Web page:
The Sound(s) of Silence: Presence of the Unhearable in Arvo Pärt’s Silentium

Andreas Waczkat

Being the second movement of Tabula rasa, Silentium is one of the compositions Arvo Pärt broke his long-lasting self-imposed silence with. The apparent paradox of silence being broken with silence is inherent in the concept, since in the strict sense there is no silence at all but only noise below the threshold of audibility. To this effect, in Silentium Pärt makes hearable what is typically unhearable. In the philosophical concept of Tabula rasa that can be traced back to Aristotle, the human soul resembles an unscribed tablet. Perceptions lead to impressions on the tablet. Silentium thus reflects the experience of silence.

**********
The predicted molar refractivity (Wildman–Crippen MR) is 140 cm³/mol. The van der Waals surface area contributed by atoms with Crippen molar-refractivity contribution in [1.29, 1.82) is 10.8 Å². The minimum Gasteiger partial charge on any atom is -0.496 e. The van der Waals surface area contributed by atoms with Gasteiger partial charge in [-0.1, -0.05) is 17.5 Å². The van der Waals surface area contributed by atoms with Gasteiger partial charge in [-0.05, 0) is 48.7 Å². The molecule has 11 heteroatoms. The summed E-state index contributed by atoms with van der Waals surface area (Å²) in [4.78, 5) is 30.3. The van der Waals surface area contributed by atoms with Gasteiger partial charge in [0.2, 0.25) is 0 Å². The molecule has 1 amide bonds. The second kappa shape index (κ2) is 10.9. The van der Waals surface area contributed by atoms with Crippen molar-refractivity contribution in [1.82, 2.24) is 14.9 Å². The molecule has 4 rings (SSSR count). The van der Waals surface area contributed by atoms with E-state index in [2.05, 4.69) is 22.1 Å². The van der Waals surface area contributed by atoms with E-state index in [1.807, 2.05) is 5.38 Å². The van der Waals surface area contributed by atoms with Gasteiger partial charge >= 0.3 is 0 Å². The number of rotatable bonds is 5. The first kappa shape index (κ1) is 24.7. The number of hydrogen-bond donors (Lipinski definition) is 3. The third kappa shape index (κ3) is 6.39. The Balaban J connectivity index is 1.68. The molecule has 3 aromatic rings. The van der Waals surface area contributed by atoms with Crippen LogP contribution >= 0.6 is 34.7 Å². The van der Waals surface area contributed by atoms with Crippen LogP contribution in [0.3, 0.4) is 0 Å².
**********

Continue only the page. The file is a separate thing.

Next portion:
In my paper, I will look into the notion of “silence” in philosophical and spiritual contexts and elaborate on the paradox of sounding silence as experience of numinous presence.

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